• Alternative input interfaces. Although captive touch screens and the swipe move are currently the hottest thing around it is just another step in the information interface. From the drivel to the pen to the mouse to the fingertip. We should expect a sophisticated voice driven interface in the next generation of devices. Apple’s Siri hints at what we can expect in a few years from now. The user friendliness of data-entry in smartphones could be improved by adding a keybord projection.
  • Alternative output interfaces. LCD like displays are still the standard with Amoled gaining momentum in the high-end. The Google Glass Project is an example of how the PID interface could change to an ergonomically more integrated interface. Integrating image projection, camera, sound and voice into a HUD-like concept seems not only attractive but also feasible.
  • Increased functionality. The latest smartphones are increasingly packed with sensors and actuators. The normal GPS, video, IR, Bluetooth, acoustic sensors are coupled with NFC, motion detectors, accelerometers and gyroscopes. This opens up endless opportunities for new functionality and apps. Adding temperature and humidity sensors, bio and body function sensors is not that farfetched either and can also be expected within the next 5 years.
  • Context aware. All these sensors will generate data on our physical environment and will provide contextual feedback to us. It is easy to see how this can be used in a shopping environment with personalized adds from the shops you pass en route. Augmented reality will become a standard feature. The same goes for bio and body sensors that provide contextual information about ourselves. These can play a significant role in monitoring our health.
  • Social professional integration/convergence. In our recent blog on Bring Your Own Device we concluded that in spite of potential security pitfalls that may occur from the BYOD concept there is no way back. Increasingly we will use our own device for accessing private, social and professional information. As such the PID will become even more personal than before. At the same time we will see desktop and application virtualization making headway in the PID effectively making the multi function device also a multi role device. This could translate into multiple persona on the same device: personal, professional, household, clubs, etc. Companies such as VMware and Cellrox are betting on this trend.
  • Seamless connectivity. Last but not least, it is all about connectivity. Personal information devices only work well when connectivity is ubiquitous, transparent and seamless. We are, gradually, moving from low speed mobile connections to mobile broadband. Our wired connection still fulfills important functions at home and in the enterprise. Smart connectivity is a must for our new personal information devices.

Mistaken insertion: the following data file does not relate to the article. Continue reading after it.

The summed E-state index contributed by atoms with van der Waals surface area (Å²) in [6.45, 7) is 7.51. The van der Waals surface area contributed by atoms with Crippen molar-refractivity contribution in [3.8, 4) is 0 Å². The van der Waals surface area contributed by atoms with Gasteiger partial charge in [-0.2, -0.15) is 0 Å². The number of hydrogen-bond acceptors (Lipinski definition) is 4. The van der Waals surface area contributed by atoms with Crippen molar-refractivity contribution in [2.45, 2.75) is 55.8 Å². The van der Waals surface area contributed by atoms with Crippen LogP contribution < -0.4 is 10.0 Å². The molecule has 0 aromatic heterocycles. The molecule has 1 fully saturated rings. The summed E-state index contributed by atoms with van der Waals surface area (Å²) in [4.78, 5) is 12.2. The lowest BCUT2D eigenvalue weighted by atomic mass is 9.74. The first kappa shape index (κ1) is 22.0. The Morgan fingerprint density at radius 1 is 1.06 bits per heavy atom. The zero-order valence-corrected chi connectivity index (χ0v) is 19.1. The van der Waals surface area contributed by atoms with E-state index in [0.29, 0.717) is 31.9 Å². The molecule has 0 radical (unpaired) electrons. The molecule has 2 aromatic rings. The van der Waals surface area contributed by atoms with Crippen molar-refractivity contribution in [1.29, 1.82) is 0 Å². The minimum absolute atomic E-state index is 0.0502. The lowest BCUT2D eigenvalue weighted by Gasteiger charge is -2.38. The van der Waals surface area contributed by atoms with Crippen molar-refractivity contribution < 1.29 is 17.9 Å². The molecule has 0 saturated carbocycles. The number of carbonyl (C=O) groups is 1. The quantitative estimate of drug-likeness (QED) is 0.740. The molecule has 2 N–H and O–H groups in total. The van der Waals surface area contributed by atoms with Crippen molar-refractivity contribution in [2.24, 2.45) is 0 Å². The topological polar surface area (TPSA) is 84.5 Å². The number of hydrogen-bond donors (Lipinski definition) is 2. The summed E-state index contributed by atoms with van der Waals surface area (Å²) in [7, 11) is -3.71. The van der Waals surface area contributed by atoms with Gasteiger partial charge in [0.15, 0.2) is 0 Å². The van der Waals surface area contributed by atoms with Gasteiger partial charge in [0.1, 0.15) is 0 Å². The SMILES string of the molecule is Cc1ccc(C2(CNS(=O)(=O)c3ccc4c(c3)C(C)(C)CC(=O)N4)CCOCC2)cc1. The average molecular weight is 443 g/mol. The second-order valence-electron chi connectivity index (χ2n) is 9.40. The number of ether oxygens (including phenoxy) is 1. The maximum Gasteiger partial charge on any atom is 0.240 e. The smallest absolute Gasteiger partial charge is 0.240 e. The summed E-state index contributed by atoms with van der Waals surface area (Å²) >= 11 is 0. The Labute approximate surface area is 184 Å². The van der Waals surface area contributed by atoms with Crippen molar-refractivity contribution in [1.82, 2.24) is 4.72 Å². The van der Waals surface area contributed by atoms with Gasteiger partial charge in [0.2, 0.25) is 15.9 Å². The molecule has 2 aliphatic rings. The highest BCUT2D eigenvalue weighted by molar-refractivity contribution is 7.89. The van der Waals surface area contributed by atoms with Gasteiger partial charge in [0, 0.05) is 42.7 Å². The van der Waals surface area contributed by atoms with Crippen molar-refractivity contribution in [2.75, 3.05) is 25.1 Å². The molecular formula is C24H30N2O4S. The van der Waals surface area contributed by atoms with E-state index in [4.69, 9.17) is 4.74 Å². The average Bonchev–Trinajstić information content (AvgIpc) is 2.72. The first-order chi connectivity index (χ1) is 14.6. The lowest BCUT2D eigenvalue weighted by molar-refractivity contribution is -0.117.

At the METISfiles we believe that future smart devices will be increasingly mobile, multi-functional, multi persona, context aware and always, smart connected. As a consequence the market for personal information devices could easily double in the next 5 years, providing people on average with at least 1 new PID per person per year. The next generation of smart devices will also start to replace the PC as the preferred general purpose device and hub of the local network. In fact the smart device will become the hub of our personal network and the de facto interface to Life, the Universe and Everything. The inevitable trend towards BYOD will however require businesses to invest in client virtualization technologies and role-based computing in order to secure their information environment.

More integrated functions and more persona could eventually bring down the ever increasing number of physical devices per person. But as the HUD-interface is in its infancy, BYOD not yet fully embraced and desktop virtualization and role-based computing still limited to a minority of enterprises we anticipate a growing number of PIDs in the next 5 years. But further down the road it seems unlikely that people would want to handle an ever increasing number of devices. The second half of this decade we expect to see multiple role based virtual desktops instances (persona) on smart devices that will effectively drop the number of physical devices.

The Braincap is not on the radar screen but the outline of the new ‘desktop’ is definitely shaping up. Let us know how you see the future of the desktop.

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About Marcel Warmerdam